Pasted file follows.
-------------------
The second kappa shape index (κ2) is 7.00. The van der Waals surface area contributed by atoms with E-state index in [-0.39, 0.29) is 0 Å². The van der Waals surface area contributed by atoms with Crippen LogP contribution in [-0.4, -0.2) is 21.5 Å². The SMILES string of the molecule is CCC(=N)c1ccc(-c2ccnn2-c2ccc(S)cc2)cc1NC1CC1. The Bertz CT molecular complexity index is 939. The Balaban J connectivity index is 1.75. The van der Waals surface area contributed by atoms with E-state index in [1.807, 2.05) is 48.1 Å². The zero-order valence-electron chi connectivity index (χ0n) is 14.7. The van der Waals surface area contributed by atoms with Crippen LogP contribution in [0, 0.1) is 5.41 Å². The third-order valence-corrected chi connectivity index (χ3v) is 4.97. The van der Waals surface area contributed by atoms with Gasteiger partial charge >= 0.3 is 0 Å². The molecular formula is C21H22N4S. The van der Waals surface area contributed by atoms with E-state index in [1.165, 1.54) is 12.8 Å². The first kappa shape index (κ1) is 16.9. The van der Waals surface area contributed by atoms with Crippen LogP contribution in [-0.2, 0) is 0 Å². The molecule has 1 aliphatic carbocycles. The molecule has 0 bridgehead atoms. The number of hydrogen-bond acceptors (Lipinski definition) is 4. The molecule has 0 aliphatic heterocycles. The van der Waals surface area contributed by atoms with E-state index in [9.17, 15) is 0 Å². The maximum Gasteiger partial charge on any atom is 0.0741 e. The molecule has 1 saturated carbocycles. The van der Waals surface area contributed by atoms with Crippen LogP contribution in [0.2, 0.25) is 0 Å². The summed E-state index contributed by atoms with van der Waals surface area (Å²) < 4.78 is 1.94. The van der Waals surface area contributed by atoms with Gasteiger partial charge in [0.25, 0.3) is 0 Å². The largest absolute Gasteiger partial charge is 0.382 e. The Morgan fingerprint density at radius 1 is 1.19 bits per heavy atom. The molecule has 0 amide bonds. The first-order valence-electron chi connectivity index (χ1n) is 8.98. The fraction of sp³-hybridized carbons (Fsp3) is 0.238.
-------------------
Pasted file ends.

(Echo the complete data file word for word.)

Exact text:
The second kappa shape index (κ2) is 7.00. The van der Waals surface area contributed by atoms with E-state index in [-0.39, 0.29) is 0 Å². The van der Waals surface area contributed by atoms with Crippen LogP contribution in [-0.4, -0.2) is 21.5 Å². The SMILES string of the molecule is CCC(=N)c1ccc(-c2ccnn2-c2ccc(S)cc2)cc1NC1CC1. The Bertz CT molecular complexity index is 939. The Balaban J connectivity index is 1.75. The van der Waals surface area contributed by atoms with E-state index in [1.807, 2.05) is 48.1 Å². The zero-order valence-electron chi connectivity index (χ0n) is 14.7. The van der Waals surface area contributed by atoms with Crippen LogP contribution in [0, 0.1) is 5.41 Å². The third-order valence-corrected chi connectivity index (χ3v) is 4.97. The van der Waals surface area contributed by atoms with Gasteiger partial charge >= 0.3 is 0 Å². The molecular formula is C21H22N4S. The van der Waals surface area contributed by atoms with E-state index in [1.165, 1.54) is 12.8 Å². The first kappa shape index (κ1) is 16.9. The van der Waals surface area contributed by atoms with Crippen LogP contribution in [-0.2, 0) is 0 Å². The molecule has 1 aliphatic carbocycles. The molecule has 0 bridgehead atoms. The number of hydrogen-bond acceptors (Lipinski definition) is 4. The molecule has 0 aliphatic heterocycles. The van der Waals surface area contributed by atoms with E-state index in [9.17, 15) is 0 Å². The maximum Gasteiger partial charge on any atom is 0.0741 e. The molecule has 1 saturated carbocycles. The van der Waals surface area contributed by atoms with Crippen LogP contribution in [0.2, 0.25) is 0 Å². The summed E-state index contributed by atoms with van der Waals surface area (Å²) < 4.78 is 1.94. The van der Waals surface area contributed by atoms with Gasteiger partial charge in [0.25, 0.3) is 0 Å². The largest absolute Gasteiger partial charge is 0.382 e. The Morgan fingerprint density at radius 1 is 1.19 bits per heavy atom. The molecule has 0 amide bonds. The first-order valence-electron chi connectivity index (χ1n) is 8.98. The fraction of sp³-hybridized carbons (Fsp3) is 0.238.